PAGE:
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Budget breakdown: infrastructure and growth, responsible government

Editor’s note: This is the third of a three-part series examining Redmond Mayor John Marchione’s 2013-14 Budget by Priorities proposal. The budget contains six priorities: public safety, community building, infrastructure and growth, clean and green environment, business vitality and responsible government. Part three will focus on infrastructure and growth and responsible government.

After reviewing City of Redmond Mayor John Marchione’s Budgeting by Priorities (BP) proposal for 2013-14 in twice-weekly study sessions, Redmond City Council is scheduled to adapt the proposed budget on Dec. 4.

The budget was first presented to council in October and in addition to their input, the public also had the opportunity to provide feedback during public hearings throughout the process.

The last public hearing regarding the budget was held Tuesday.

The new two-year budget is $581.5 million — a slight increase from the 2011-12 budget.

City staff used the BP process for the third time to create the budget. This was the third time they have used this process, in which city services are reconsidered through the prism of what citizens value most. Six priorities were determined by citizens in 2008 during the initial BP process.

INFRASTRUCTURE AND GROWTH

At $250.04 million, infrastructure and growth is about 43 percent of the city’s overall budget.

This priority covers a number of things including the city’s utilities such as waste, water and stormwater.

“They’re not the ‘sexy’ things,” said Redmond Public Works Director Tim Fuller. “(But) they’re critical to the city.”

Fuller said a lot of the work under infrastructure and growth involves maintaining and replacing infrastructure throughout the city as it gets older, adding that much of this takes place underground where citizens can’t see it.

“We have to pay attention to the aging infrastructure, as well as the new infrastructure,” he said.

Fuller said another part of this maintenance is keeping up with new technology and products when building new infrastructure. One example of this is using a permeable ground surface to collect and filter rainwater before it enters the groundwater.

In addition to everyday maintenance, infrastructure and growth also includes construction projects — a big one coming up being the Cleveland Street/Redmond Way conversions to two-way streets.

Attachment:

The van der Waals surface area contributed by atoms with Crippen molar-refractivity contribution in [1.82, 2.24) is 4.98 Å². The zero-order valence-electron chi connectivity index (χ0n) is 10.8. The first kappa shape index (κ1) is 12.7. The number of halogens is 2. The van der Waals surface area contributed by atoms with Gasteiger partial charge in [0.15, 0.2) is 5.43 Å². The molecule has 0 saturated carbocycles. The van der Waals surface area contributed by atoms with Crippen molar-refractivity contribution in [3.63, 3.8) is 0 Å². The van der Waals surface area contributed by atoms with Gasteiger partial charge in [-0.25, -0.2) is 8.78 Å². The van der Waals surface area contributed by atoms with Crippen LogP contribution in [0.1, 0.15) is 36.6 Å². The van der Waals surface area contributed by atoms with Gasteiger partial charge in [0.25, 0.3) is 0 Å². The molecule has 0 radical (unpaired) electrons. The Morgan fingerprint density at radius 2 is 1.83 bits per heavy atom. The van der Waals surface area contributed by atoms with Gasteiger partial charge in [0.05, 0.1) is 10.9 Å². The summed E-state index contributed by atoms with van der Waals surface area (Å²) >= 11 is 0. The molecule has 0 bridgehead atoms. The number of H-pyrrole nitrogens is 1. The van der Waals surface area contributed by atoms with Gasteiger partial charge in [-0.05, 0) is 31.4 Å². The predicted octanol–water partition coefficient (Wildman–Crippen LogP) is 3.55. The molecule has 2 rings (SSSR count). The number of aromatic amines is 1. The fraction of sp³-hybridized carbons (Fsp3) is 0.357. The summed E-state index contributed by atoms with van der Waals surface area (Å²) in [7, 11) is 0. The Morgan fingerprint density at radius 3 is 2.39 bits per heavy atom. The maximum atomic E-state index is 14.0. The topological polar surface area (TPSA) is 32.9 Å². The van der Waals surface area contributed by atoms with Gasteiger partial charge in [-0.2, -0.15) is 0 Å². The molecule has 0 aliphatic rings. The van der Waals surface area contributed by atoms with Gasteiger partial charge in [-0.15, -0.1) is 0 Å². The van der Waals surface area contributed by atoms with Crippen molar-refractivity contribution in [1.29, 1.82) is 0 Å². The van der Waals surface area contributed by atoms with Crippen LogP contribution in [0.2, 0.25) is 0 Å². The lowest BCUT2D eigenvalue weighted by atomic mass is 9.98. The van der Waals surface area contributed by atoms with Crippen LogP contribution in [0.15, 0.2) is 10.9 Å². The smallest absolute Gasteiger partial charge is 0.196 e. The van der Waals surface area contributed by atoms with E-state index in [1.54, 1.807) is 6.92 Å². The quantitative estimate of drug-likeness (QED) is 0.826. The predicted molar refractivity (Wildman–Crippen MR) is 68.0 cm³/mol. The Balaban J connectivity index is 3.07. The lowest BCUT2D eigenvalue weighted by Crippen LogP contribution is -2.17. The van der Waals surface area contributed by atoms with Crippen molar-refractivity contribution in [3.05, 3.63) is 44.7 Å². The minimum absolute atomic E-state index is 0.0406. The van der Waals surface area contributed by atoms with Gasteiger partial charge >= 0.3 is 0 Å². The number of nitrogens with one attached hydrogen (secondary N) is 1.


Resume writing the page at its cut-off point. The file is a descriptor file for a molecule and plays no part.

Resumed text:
Assistant Director of Public Works Ron Grant said this project has a number of components including the 164th Avenue Northeast extension from Northeast 76th Street to Cleveland Street.

“We plan to have the 164th extension…open by next year (2013),” Grant said.

Another component is the Cleveland Streetscape project, which includes signal improvements, sidewalks, on-street parking, street lighting, utilities and landscaping.

Grant said this will set the stage for the vibe the city would like for its downtown urban area.

He added that while a lot of new development is set for downtown and Overlake as they have been designated urban areas within the city, they have not forgotten the remaining neighborhoods. Grant said the city has a number of programs to maintain the infrastructure throughout the city.

RESPONSIBLE GOVERNMENT

Responsible government makes up 16 percent of the city’s total budget with $93.04 million.

“It’s all the basic nuts and bolts stuff,” said Jeri Rowe-Curtis, chief policy adviser and communications and marketing administrator for the city.

She said a lot of responsible government has to do with community involvement and engagement and the city’s openness and transparency.

This includes the City Council structure, council meeting minutes and the city’s cable television channel RCTV.

In addition, the city holds various citizen academies, public meetings and hearings and allows citizen involvement on various city committees, as well as in the BP process.

“There’s a way to get involved if you want to get involved,” Rowe-Curtis said.

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